How Congress' Dress Code Unfairly Targets Women
By their very nature, dress codes affect women differently. The dress codes enforced in Congress that disproportionately target women bear no exception to this rule. According to a report from CBS News, a female reporter who was barred from entering the the Speaker's Lobby because her dress was sleeveless ripped pages from her notebook and stuffed them into the shoulders of her outfit in an attempt to circumvent the dress code. She was still turned away.
While technically, there is no written dress code banning sleeveless dresses from the House, the interpretation of appropriate attire is left up to House Speaker Paul Ryan. (These restrictions aren't currently enforced on the Senate side.) On June 23, He reminded lawmakers that casual attire, however interpreted, was not accepted in Congress. He said, "Members should wear appropriate business attire during all sittings of the House however brief their appearance on the floor may be."
Surely the enforcement of professional attire is in complete keeping with the polished ideals of Congress. However, it's worth noting that a House dress code banning sleeveless dresses is difficult for female politicians and reporters to uphold in warmer months, when much of the business-appropriate dress attire for women is sleeveless.
This is real. Fellow female reporters barred from Speaker's lobby for wearing sleeveless dresses while doing their jobs. (It's hot in DC) 🙃 https://t.co/8evY6wQmA8— K Tully McManus (@ktullymcmanus) July 6, 2017
However, the Speaker's Lobby, which is located in front of the House Chamber, has been enforcing these interpretative rules for journalists. For men, the theme has been suit jackets and ties. For women, no sleeveless dresses, blouses, open-toed shoes, or sneakers.
While this may sound reasonable enough, the dress code requirements of women, versus what formal wear is created for women creates a Catch-22 of sorts. The disconnect between "appropriate business attire" and the often sleeveless formal wear sold to women presents yet another hoop for women to jump through when participating in politics.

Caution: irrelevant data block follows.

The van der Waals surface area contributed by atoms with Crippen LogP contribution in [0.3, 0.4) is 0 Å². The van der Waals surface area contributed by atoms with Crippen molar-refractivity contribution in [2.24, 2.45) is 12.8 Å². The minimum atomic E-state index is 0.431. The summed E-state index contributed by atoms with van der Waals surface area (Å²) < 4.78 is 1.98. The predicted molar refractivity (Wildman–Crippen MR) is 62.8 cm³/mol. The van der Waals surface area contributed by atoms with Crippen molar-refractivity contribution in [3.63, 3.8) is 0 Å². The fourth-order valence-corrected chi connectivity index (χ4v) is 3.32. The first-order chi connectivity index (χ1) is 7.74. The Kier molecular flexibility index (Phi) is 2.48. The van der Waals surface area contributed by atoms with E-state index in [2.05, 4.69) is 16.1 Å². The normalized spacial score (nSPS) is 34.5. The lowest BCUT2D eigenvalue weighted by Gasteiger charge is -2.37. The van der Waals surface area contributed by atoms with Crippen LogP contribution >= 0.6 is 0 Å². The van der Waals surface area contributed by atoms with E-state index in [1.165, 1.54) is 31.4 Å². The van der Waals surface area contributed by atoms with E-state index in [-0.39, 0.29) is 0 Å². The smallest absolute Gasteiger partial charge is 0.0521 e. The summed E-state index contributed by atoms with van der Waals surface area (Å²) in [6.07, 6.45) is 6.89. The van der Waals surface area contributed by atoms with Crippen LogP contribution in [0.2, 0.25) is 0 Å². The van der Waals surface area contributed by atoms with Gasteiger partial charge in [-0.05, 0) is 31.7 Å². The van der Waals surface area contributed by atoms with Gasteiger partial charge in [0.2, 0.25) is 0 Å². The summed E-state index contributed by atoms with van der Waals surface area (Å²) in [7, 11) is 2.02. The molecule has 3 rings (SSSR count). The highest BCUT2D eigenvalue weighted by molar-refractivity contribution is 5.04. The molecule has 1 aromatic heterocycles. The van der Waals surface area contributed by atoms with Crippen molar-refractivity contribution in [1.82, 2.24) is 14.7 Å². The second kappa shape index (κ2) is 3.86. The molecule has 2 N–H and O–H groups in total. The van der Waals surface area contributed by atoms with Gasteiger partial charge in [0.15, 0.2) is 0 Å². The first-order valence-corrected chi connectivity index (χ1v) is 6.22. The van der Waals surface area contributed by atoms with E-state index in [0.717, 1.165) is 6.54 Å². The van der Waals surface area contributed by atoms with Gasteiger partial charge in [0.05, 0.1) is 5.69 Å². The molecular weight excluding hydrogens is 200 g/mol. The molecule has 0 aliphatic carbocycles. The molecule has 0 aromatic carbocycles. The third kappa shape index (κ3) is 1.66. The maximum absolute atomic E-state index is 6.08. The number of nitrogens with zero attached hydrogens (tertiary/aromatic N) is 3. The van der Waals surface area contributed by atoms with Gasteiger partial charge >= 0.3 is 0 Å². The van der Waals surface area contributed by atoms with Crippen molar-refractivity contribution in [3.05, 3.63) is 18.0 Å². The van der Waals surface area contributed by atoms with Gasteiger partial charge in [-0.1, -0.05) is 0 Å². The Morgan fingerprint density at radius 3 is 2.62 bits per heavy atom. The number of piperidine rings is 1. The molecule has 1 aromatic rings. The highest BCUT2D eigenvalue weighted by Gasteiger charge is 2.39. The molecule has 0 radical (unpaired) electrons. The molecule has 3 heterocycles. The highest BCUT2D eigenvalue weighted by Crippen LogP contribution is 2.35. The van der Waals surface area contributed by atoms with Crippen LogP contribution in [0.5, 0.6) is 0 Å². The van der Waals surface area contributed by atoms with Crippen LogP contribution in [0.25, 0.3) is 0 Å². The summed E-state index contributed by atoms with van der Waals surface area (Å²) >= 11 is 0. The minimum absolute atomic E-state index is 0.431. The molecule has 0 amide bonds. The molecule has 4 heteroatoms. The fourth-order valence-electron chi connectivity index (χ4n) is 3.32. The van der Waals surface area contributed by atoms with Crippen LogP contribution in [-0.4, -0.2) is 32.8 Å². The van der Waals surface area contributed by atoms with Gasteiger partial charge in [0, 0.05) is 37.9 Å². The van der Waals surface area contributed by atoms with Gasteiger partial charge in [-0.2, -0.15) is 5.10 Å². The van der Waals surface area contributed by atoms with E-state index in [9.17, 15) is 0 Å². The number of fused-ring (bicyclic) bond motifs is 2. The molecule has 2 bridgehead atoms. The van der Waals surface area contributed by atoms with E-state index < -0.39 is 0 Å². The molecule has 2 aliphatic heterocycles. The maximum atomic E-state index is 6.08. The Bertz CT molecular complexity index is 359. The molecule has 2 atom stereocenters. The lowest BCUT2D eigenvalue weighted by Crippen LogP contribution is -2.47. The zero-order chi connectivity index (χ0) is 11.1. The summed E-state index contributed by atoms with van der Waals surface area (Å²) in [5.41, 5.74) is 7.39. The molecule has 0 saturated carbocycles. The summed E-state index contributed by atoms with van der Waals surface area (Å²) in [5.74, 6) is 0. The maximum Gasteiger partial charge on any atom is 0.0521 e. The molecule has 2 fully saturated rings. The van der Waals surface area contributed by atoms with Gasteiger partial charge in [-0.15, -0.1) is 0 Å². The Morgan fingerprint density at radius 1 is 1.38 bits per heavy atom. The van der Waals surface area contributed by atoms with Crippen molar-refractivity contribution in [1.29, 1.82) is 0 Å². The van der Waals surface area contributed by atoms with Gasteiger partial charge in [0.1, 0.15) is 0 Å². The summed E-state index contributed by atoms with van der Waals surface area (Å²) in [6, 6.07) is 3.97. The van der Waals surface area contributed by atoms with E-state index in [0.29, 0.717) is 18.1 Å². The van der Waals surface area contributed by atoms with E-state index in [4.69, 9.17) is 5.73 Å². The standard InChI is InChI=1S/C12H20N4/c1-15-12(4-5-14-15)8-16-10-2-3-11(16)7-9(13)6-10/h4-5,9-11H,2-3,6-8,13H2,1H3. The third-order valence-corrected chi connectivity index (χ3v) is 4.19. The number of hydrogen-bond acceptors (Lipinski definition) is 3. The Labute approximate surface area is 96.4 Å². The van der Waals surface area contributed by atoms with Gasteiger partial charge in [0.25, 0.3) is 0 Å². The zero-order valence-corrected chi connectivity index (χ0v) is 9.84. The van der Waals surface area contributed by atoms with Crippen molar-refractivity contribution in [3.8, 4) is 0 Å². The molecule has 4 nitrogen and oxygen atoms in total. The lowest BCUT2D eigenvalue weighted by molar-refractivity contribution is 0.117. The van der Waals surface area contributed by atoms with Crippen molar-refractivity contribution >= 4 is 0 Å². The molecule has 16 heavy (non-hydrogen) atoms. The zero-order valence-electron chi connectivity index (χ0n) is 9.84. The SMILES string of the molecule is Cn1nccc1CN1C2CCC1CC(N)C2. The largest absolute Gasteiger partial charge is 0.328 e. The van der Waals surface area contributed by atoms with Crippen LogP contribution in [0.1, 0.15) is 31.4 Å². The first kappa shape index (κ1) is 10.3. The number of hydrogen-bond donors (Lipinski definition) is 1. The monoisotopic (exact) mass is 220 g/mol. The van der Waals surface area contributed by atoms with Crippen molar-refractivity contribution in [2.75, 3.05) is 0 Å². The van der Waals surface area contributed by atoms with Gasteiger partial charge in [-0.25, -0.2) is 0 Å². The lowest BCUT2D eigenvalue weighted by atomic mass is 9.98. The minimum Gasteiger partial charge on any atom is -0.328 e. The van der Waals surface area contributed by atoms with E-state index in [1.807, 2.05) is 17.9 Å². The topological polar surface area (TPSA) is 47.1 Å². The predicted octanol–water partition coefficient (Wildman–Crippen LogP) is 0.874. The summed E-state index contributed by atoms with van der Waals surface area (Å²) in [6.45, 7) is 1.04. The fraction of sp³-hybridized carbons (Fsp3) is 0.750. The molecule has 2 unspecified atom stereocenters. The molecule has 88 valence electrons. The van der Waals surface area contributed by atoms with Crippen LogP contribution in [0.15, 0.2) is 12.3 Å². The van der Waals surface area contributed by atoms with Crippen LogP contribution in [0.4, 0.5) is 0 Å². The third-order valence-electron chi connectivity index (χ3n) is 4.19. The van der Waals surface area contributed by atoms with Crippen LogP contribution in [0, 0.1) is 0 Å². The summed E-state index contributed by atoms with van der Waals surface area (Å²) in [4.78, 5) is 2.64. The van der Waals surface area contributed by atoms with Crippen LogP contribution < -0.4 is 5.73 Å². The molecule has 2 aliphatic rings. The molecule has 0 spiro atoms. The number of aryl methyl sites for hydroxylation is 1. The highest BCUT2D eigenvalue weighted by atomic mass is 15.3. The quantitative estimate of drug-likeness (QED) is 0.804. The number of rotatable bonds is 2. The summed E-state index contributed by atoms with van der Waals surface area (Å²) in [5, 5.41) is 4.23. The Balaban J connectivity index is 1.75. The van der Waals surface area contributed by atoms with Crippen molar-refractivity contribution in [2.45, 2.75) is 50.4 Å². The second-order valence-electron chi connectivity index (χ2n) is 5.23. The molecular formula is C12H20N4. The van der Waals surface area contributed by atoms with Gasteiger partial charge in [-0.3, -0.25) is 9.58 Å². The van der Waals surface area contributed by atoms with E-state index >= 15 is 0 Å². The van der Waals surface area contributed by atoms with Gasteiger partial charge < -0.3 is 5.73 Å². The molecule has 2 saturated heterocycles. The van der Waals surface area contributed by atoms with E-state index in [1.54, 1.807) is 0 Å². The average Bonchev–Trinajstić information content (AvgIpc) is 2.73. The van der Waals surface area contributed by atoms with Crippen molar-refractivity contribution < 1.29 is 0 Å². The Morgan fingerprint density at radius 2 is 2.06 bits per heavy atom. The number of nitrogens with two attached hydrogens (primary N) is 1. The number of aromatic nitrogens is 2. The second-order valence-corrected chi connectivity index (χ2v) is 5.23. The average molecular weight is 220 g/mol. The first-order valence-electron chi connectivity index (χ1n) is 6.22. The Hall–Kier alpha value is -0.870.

While enforcement of the dress code appears more stringent in the summertime, this rule has been nebulously at play for a while. In early May, when the House first voted to pass the GOP health care bill, Haley Byrd, a congressional reporter for the Independent Journal Review told CBS News she was kicked out of the Speaker's Lobby due to her sleeveless dress.
"When I was kicked out that day, I was just trying to pass through the area to reach another hallway, but I was told I was violating the rules. They offered to find a sweater for me to put on, so it wasn't some tyrannical end of free press, but I opted to just go around instead. But recently they've been cracking down on the code, like with open-toed shoes."
On the contrary, men have been told to put on ties when approaching Congress. Back in 2013, a former reporter Jacob Fischler posted a photo of himself on Twitter wearing a tie he dubbed the "Tie Of Shame."
At first glance, there could easily be parallels drawn between asking a female reporter to wear a cardigan over her dress, and asking a male reporter to add a tie to his outfit.
However, when we consider the realities, in one situation, a man is being offered a tie to further dress up his look. A tie will invariably make the dress shirt look more formal.
On the other hand, a woman in a formal dress is being asked to cover up her arms with a cardigan. There is a distinct difference between a piece that adds formality to an outfit, and forcing a reporter to cover up their sleeveless dress in order to obscure their body. Herein lies the largest difference, the act of covering up a body, and the act of dressing up an outfit.
Certainly, it makes sense to dress appropriately when speaking in, or reporting on Congress in any capacity. But when standards for what constitutes "appropriate" for women continue to be different from men, the House's enforcement of dress codes are yet another example of how such rules impact women differently.